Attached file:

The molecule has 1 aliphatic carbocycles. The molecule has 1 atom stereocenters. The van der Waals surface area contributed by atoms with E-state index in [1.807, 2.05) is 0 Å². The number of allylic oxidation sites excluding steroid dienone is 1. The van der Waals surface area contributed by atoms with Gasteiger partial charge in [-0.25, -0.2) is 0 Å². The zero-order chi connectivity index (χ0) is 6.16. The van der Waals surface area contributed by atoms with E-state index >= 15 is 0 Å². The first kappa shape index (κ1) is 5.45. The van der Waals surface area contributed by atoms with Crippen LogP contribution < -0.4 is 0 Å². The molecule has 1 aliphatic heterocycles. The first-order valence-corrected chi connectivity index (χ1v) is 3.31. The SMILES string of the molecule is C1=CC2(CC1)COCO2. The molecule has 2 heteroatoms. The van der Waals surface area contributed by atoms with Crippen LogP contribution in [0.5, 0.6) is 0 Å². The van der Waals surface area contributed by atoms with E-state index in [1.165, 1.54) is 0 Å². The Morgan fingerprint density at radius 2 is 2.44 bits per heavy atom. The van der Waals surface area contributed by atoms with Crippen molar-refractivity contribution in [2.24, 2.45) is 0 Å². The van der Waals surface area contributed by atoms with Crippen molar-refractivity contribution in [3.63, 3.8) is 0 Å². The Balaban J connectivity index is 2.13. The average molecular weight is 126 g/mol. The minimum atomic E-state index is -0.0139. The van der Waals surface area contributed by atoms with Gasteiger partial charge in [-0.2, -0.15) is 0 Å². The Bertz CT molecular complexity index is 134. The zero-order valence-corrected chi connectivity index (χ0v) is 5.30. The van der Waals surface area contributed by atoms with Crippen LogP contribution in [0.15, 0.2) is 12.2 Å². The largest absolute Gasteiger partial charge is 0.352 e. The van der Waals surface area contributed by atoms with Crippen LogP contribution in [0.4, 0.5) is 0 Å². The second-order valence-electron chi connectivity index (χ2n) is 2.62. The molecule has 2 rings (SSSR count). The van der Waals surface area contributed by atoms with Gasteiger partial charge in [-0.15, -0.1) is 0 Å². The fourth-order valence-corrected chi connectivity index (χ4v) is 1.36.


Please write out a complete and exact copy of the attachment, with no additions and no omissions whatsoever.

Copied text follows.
The molecule has 1 aliphatic carbocycles. The molecule has 1 atom stereocenters. The van der Waals surface area contributed by atoms with E-state index in [1.807, 2.05) is 0 Å². The number of allylic oxidation sites excluding steroid dienone is 1. The van der Waals surface area contributed by atoms with Gasteiger partial charge in [-0.25, -0.2) is 0 Å². The zero-order chi connectivity index (χ0) is 6.16. The van der Waals surface area contributed by atoms with E-state index >= 15 is 0 Å². The first kappa shape index (κ1) is 5.45. The van der Waals surface area contributed by atoms with Crippen LogP contribution < -0.4 is 0 Å². The molecule has 1 aliphatic heterocycles. The first-order valence-corrected chi connectivity index (χ1v) is 3.31. The SMILES string of the molecule is C1=CC2(CC1)COCO2. The molecule has 2 heteroatoms. The van der Waals surface area contributed by atoms with Crippen LogP contribution in [0.5, 0.6) is 0 Å². The van der Waals surface area contributed by atoms with E-state index in [1.165, 1.54) is 0 Å². The Morgan fingerprint density at radius 2 is 2.44 bits per heavy atom. The van der Waals surface area contributed by atoms with Crippen molar-refractivity contribution in [2.24, 2.45) is 0 Å². The van der Waals surface area contributed by atoms with Crippen molar-refractivity contribution in [3.63, 3.8) is 0 Å². The Balaban J connectivity index is 2.13. The average molecular weight is 126 g/mol. The minimum atomic E-state index is -0.0139. The van der Waals surface area contributed by atoms with Gasteiger partial charge in [-0.2, -0.15) is 0 Å². The Bertz CT molecular complexity index is 134. The zero-order valence-corrected chi connectivity index (χ0v) is 5.30. The van der Waals surface area contributed by atoms with Crippen LogP contribution in [0.15, 0.2) is 12.2 Å². The largest absolute Gasteiger partial charge is 0.352 e. The van der Waals surface area contributed by atoms with Crippen LogP contribution in [0.4, 0.5) is 0 Å². The second-order valence-electron chi connectivity index (χ2n) is 2.62. The molecule has 2 rings (SSSR count). The van der Waals surface area contributed by atoms with Gasteiger partial charge in [-0.15, -0.1) is 0 Å². The fourth-order valence-corrected chi connectivity index (χ4v) is 1.36.